Final season disappoints fans, which was inevitable



This is the online version of our morning newsletter, The Morning Win. Subscribe to get irreverent and incisive sports stories, delivered to your mailbox every morning.
In retrospect, now, it seems painfully obvious: There was never going to be a satisfying ending to Game of Thrones.
Though it may have featured Aaron Rodgers, the series’ penultimate episode Sunday night left many ardent fans furious. Some characters acted like totally different people than they were just a couple weeks ago, and others we assumed would die in the spectacular and gruesome fashions we’ve come to expect from the show instead went out with relative whimpers.
I actually enjoyed the episode for its chaos and its dizzying volume of violence. And I suspect the actual reaction — to Sunday night’s episode specifically and to the final season at large — is a bit less harsh than it is being portrayed online, because people in the business of publishing stuff online too often conflate the loudest voices on Twitter with public sentiment. The same angry internet mob that came for me when I called Game of Thrones dumb last month is now fuming mad at the show’s writers for making it so dumb. But most people are not part of angry internet mobs.
This is a weird comp, but the response to the final season of Thrones honestly reminds me a bit of Derek Jeter’s final season, when a few months’ worth of poor play at the end of a Hall of Fame career drew haters out of the woodwork (myself included) to point out the ways he had always been overrated. And just like great athletes, great TV series rarely go out on top.
(Helen Sloan/HBO via AP/Game of Thrones)
The best and most obvious example from semi-recent TV history is Lost, which was a lot like Game of Thrones in its ability to inspire both wonder and fantastical speculation at its peak. One time in 2009, I lost my keys and needed to endeavor a dangerous climb up a fire escape to break into my own apartment, and I remember thinking, “I hope I don’t die right now because then I’ll never find out how Lost ends.” But then it turned out the creators of Lost didn’t really know how it should end, either, and I’m still mad about it nearly nine full years after the finale. And rare is the transcendently popular television show that ends in any truly satisfying way.
The Walking Dead had me hooked for years, then dragged on so long I had to stop writing about it here. It now fills up my DVR, unwatched. The ending of Dexter was memorably bad. Same for Seinfeld. Sons of Anarchy spiraled into ridiculousness. The finale of The Sopranos was notably, divisively perplexing, and the finale of Breaking Bad was notably, divisively tidy.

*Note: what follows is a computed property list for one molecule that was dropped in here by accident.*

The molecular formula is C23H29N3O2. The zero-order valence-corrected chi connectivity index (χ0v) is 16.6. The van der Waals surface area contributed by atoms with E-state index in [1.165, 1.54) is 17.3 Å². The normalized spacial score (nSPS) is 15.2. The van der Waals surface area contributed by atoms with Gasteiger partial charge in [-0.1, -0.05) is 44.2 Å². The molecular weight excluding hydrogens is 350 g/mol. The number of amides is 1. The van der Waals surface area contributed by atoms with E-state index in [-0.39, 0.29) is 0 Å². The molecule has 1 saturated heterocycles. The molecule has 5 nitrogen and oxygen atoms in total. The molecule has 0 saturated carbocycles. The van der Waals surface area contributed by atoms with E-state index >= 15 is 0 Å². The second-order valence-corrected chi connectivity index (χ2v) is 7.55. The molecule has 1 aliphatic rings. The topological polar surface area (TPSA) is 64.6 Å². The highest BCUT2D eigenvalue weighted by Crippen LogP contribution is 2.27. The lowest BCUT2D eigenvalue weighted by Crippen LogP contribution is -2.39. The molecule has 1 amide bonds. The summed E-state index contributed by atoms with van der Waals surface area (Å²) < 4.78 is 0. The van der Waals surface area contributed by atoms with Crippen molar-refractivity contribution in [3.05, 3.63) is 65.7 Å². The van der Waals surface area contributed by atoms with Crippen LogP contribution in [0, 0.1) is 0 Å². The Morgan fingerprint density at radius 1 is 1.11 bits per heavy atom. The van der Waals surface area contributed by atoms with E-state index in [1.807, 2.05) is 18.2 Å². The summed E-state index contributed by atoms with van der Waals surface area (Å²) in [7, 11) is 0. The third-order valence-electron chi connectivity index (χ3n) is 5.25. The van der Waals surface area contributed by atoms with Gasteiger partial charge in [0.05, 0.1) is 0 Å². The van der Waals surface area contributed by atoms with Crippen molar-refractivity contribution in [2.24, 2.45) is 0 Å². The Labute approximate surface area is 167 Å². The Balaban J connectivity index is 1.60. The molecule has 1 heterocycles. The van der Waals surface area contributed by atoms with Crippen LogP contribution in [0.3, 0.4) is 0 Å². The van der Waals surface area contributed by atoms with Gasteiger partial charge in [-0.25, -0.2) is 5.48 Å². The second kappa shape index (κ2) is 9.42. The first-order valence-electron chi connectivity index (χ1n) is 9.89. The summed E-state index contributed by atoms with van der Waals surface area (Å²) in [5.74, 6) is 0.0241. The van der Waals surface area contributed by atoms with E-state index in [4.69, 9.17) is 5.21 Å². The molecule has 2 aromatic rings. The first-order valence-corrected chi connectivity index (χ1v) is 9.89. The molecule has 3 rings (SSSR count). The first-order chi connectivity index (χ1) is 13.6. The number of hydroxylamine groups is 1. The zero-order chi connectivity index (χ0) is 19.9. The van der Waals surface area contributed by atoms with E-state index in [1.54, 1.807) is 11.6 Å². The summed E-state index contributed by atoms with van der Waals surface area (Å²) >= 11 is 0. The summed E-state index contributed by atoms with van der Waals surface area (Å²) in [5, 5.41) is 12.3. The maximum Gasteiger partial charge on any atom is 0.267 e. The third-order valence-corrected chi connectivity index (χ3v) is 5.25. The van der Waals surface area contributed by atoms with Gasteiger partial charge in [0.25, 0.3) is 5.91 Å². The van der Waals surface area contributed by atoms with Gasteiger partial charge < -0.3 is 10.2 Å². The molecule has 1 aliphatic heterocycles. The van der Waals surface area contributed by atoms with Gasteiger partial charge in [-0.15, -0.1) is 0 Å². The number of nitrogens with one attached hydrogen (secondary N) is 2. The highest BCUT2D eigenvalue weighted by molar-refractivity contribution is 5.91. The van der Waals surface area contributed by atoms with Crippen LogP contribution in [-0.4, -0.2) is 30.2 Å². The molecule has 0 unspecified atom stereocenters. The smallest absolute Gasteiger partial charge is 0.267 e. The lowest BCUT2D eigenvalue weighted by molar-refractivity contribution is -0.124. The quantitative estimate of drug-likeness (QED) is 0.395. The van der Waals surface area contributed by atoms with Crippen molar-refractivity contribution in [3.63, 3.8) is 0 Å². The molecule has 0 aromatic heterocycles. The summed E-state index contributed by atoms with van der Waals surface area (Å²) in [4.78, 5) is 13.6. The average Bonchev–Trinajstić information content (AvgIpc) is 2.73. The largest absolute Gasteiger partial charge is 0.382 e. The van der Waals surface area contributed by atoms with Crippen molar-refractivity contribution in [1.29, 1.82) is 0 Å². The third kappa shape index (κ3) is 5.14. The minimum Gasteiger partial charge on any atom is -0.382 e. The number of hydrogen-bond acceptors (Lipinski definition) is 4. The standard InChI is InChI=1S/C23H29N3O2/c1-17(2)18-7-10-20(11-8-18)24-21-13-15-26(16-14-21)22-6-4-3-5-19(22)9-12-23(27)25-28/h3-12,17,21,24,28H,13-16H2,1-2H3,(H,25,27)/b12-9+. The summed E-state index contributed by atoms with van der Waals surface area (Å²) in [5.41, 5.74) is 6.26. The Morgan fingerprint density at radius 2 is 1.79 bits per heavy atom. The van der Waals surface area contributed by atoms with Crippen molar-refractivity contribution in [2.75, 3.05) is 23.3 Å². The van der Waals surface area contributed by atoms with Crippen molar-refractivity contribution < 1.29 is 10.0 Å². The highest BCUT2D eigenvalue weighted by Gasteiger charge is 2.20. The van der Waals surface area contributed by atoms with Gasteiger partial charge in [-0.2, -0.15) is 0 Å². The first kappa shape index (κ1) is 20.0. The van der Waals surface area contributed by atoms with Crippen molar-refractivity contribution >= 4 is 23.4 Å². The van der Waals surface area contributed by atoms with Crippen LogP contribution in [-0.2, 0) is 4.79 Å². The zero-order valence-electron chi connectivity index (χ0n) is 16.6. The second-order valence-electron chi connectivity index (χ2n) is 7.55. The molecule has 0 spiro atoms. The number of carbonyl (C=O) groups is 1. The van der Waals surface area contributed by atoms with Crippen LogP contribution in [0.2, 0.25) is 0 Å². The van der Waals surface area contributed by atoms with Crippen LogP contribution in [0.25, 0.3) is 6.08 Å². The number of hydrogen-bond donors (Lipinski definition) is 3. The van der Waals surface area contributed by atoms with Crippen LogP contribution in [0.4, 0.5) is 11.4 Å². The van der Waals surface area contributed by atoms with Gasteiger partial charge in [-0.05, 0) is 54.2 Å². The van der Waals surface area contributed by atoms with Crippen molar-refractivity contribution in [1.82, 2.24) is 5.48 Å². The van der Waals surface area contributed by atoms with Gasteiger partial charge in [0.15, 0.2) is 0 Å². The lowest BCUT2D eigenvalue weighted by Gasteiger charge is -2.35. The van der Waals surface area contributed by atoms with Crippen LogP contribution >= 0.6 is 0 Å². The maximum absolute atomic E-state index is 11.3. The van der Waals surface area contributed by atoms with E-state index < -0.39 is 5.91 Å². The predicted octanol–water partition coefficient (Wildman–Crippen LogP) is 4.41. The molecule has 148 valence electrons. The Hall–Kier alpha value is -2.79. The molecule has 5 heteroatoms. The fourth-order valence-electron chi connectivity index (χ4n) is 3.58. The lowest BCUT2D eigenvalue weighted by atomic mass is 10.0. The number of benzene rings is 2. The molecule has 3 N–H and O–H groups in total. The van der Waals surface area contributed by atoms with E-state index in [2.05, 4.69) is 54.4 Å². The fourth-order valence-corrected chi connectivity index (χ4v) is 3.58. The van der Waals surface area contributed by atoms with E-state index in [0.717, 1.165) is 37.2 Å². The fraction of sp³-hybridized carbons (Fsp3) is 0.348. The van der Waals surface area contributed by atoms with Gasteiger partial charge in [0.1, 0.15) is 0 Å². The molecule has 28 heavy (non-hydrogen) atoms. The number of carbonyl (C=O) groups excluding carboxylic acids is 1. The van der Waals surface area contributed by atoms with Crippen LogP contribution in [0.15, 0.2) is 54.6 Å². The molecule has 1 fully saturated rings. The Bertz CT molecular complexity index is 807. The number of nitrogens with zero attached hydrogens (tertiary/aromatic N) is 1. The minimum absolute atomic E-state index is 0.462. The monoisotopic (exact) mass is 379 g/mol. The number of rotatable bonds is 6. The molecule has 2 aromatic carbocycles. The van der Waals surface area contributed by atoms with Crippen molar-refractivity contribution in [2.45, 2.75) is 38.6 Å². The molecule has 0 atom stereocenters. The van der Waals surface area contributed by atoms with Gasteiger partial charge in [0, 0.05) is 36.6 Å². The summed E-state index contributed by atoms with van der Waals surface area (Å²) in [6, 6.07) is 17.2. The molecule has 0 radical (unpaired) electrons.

A big part of the problem, I suspect, is that American TV series typically do not open with an end date or endgame in mind, allowing market forces to dictate the length of their runs.
But for Game of Thrones especially — like Lost before it — the disappointment now associated with its final season might counterintuitively reflect its success: Its creators built a world so big and so richly rendered that it is impossible to wrap up in any neat way. A big part of Game of Thrones‘ appeal was the breadth of possibilities for its conclusion, but approaching a conclusion requires eliminating many of the potential outcomes that we so enjoyed speculating about.
Sunday’s big winner: Kawhi Leonard
(Frank Gunn/The Canadian Press via AP)
Leonard put an unbelievable cap on an exciting seven-game Eastern Conference semi-final series by getting a shooter’s bounce on a buzzer-beater to pull the Raptors past the Sixers. The photos are incredible. Philadelphia center Joel Embiid left the court in tears after the loss. It’s wild that there are still three more NBA playoff series to play after how emotional this last round seems to have been. But I can’t say for sure, honestly; I was on vacation with a 19-month-old who goes to bed before basketball games get exciting, and it would’ve felt pretty rude to ditch my wife with a sleeping baby to go watch sports alone in bars.
Quick hits: Currys, Kanter, Power outage
– After Portland ousted Denver in their NBA playoff series, Blazers big man Enes Kanter mocked the Nuggets for prematurely advertising a Western Conference finals ticket offer after Game 5 of the set.
Enes Kanter (Photo by Matthew Stockman/Getty Images)
– The NBA’s Western Conference finals between the Warriors and Blazers will also be a Curry-on-Curry matchup. Andy Nesbitt explains why the Curry family should be pulling for Seth over Steph. I’ll take massaman, lol, get it?
– Sunday’s game between the Yankees and Rays at Tropicana Field was delayed due to a power outage, so fans tried to light up the park with their cell-phone flashlights. It didn’t work, but it was pretty magical nonetheless. I love when stuff like that happens organically, and hate that pro sports teams are now inevitably going to see this and goad fans into imitating it with sponsored jumbotron prompts, like, “it’s time to Miller Lite up the night!”
– Finally, a big thank you to Andy for filling in for me on this newsletter while I was out last week and keeping you all updated on my status. I take back all the nasty things I’ve said about him. I understand he got threatened by a stranger for a too-hot Kentucky Derby take, and I volunteer to crew up with him if he wants to track down that stranger and mete out scathing horse logic.

Leave a Reply